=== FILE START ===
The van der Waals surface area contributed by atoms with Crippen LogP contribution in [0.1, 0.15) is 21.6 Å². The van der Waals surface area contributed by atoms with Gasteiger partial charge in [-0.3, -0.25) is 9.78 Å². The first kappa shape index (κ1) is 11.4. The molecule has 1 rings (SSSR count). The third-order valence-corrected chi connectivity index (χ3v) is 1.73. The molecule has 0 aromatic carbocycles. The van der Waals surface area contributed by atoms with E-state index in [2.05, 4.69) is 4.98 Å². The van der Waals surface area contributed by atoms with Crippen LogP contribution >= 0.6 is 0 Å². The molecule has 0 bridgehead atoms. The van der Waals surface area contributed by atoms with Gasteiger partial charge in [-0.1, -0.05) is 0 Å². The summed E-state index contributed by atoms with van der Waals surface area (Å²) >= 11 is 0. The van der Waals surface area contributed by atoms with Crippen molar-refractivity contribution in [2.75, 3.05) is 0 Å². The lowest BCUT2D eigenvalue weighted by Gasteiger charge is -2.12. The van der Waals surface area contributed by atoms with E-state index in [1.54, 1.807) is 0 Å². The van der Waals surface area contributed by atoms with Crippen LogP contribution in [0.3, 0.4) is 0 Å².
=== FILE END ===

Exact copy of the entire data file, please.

The van der Waals surface area contributed by atoms with Crippen LogP contribution in [0.1, 0.15) is 21.6 Å². The van der Waals surface area contributed by atoms with Gasteiger partial charge in [-0.3, -0.25) is 9.78 Å². The first kappa shape index (κ1) is 11.4. The molecule has 1 rings (SSSR count). The third-order valence-corrected chi connectivity index (χ3v) is 1.73. The molecule has 0 aromatic carbocycles. The van der Waals surface area contributed by atoms with E-state index in [2.05, 4.69) is 4.98 Å². The van der Waals surface area contributed by atoms with Crippen LogP contribution >= 0.6 is 0 Å². The molecule has 0 bridgehead atoms. The van der Waals surface area contributed by atoms with Gasteiger partial charge in [-0.1, -0.05) is 0 Å². The summed E-state index contributed by atoms with van der Waals surface area (Å²) >= 11 is 0. The van der Waals surface area contributed by atoms with Crippen molar-refractivity contribution in [2.75, 3.05) is 0 Å². The lowest BCUT2D eigenvalue weighted by Gasteiger charge is -2.12. The van der Waals surface area contributed by atoms with E-state index in [1.54, 1.807) is 0 Å². The van der Waals surface area contributed by atoms with Crippen LogP contribution in [0.3, 0.4) is 0 Å².